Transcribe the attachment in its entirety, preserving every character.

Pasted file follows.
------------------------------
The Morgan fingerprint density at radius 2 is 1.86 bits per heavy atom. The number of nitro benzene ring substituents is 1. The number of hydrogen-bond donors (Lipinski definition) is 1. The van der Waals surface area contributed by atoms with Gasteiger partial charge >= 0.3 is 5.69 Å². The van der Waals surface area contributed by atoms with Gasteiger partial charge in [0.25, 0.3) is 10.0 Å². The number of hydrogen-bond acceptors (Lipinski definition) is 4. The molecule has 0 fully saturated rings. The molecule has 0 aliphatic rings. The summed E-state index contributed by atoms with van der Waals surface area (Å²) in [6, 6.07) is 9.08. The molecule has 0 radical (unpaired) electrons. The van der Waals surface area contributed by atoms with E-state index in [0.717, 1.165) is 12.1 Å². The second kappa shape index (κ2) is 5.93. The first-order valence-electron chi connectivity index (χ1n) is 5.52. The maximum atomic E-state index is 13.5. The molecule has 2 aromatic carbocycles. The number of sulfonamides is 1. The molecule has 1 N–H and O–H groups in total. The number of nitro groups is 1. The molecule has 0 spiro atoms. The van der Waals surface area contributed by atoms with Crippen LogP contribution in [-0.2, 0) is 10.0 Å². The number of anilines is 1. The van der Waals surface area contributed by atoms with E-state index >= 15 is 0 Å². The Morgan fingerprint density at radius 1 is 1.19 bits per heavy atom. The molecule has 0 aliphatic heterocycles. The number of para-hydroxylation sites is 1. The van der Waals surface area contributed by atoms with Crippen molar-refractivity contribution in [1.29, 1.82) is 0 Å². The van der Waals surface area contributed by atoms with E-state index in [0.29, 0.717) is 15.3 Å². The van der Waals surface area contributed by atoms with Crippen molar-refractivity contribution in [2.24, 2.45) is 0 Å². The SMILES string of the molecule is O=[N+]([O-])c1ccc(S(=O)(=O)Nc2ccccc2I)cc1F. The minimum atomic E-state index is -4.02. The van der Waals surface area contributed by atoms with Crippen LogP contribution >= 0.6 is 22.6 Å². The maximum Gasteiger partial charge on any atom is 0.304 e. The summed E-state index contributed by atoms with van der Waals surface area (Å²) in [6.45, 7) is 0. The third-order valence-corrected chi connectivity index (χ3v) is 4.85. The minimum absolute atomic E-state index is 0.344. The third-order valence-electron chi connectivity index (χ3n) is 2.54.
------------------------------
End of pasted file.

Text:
The Morgan fingerprint density at radius 2 is 1.86 bits per heavy atom. The number of nitro benzene ring substituents is 1. The number of hydrogen-bond donors (Lipinski definition) is 1. The van der Waals surface area contributed by atoms with Gasteiger partial charge >= 0.3 is 5.69 Å². The van der Waals surface area contributed by atoms with Gasteiger partial charge in [0.25, 0.3) is 10.0 Å². The number of hydrogen-bond acceptors (Lipinski definition) is 4. The molecule has 0 fully saturated rings. The molecule has 0 aliphatic rings. The summed E-state index contributed by atoms with van der Waals surface area (Å²) in [6, 6.07) is 9.08. The molecule has 0 radical (unpaired) electrons. The van der Waals surface area contributed by atoms with E-state index in [0.717, 1.165) is 12.1 Å². The second kappa shape index (κ2) is 5.93. The first-order valence-electron chi connectivity index (χ1n) is 5.52. The maximum atomic E-state index is 13.5. The molecule has 2 aromatic carbocycles. The number of sulfonamides is 1. The molecule has 1 N–H and O–H groups in total. The number of nitro groups is 1. The molecule has 0 spiro atoms. The van der Waals surface area contributed by atoms with Crippen LogP contribution in [-0.2, 0) is 10.0 Å². The number of anilines is 1. The van der Waals surface area contributed by atoms with E-state index >= 15 is 0 Å². The Morgan fingerprint density at radius 1 is 1.19 bits per heavy atom. The molecule has 0 aliphatic heterocycles. The number of para-hydroxylation sites is 1. The van der Waals surface area contributed by atoms with Crippen molar-refractivity contribution in [1.29, 1.82) is 0 Å². The van der Waals surface area contributed by atoms with E-state index in [0.29, 0.717) is 15.3 Å². The van der Waals surface area contributed by atoms with Crippen molar-refractivity contribution in [2.24, 2.45) is 0 Å². The SMILES string of the molecule is O=[N+]([O-])c1ccc(S(=O)(=O)Nc2ccccc2I)cc1F. The minimum atomic E-state index is -4.02. The van der Waals surface area contributed by atoms with Crippen LogP contribution >= 0.6 is 22.6 Å². The maximum Gasteiger partial charge on any atom is 0.304 e. The summed E-state index contributed by atoms with van der Waals surface area (Å²) in [6.45, 7) is 0. The third-order valence-corrected chi connectivity index (χ3v) is 4.85. The minimum absolute atomic E-state index is 0.344. The third-order valence-electron chi connectivity index (χ3n) is 2.54.